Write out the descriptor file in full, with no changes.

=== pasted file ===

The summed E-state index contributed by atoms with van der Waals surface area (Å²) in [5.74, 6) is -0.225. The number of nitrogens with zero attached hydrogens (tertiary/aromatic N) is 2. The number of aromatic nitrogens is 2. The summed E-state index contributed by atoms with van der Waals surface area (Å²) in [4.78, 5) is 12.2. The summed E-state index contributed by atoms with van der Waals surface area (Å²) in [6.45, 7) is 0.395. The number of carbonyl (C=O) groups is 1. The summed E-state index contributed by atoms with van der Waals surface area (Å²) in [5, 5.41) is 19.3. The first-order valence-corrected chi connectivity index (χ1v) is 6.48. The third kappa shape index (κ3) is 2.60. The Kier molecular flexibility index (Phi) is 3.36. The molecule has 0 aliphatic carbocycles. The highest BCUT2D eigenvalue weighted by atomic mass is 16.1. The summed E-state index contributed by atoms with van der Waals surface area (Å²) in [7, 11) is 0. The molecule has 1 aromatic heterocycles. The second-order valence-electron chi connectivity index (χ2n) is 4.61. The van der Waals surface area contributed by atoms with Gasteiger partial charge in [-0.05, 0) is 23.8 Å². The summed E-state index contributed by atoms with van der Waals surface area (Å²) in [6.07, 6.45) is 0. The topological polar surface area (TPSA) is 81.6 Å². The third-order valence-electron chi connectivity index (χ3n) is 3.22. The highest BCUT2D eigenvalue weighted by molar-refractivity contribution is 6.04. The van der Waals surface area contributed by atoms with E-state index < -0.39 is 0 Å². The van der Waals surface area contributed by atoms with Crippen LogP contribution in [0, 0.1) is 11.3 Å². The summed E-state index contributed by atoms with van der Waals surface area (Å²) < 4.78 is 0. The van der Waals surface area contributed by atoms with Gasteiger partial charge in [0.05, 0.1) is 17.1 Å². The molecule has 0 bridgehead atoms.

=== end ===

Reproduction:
The summed E-state index contributed by atoms with van der Waals surface area (Å²) in [5.74, 6) is -0.225. The number of nitrogens with zero attached hydrogens (tertiary/aromatic N) is 2. The number of aromatic nitrogens is 2. The summed E-state index contributed by atoms with van der Waals surface area (Å²) in [4.78, 5) is 12.2. The summed E-state index contributed by atoms with van der Waals surface area (Å²) in [6.45, 7) is 0.395. The number of carbonyl (C=O) groups is 1. The summed E-state index contributed by atoms with van der Waals surface area (Å²) in [5, 5.41) is 19.3. The first-order valence-corrected chi connectivity index (χ1v) is 6.48. The third kappa shape index (κ3) is 2.60. The Kier molecular flexibility index (Phi) is 3.36. The molecule has 0 aliphatic carbocycles. The highest BCUT2D eigenvalue weighted by atomic mass is 16.1. The summed E-state index contributed by atoms with van der Waals surface area (Å²) in [7, 11) is 0. The molecule has 1 aromatic heterocycles. The second-order valence-electron chi connectivity index (χ2n) is 4.61. The van der Waals surface area contributed by atoms with Gasteiger partial charge in [-0.05, 0) is 23.8 Å². The summed E-state index contributed by atoms with van der Waals surface area (Å²) in [6.07, 6.45) is 0. The topological polar surface area (TPSA) is 81.6 Å². The third-order valence-electron chi connectivity index (χ3n) is 3.22. The highest BCUT2D eigenvalue weighted by molar-refractivity contribution is 6.04. The van der Waals surface area contributed by atoms with E-state index < -0.39 is 0 Å². The van der Waals surface area contributed by atoms with Crippen LogP contribution in [0, 0.1) is 11.3 Å². The summed E-state index contributed by atoms with van der Waals surface area (Å²) < 4.78 is 0. The van der Waals surface area contributed by atoms with Gasteiger partial charge in [0.05, 0.1) is 17.1 Å². The molecule has 0 bridgehead atoms.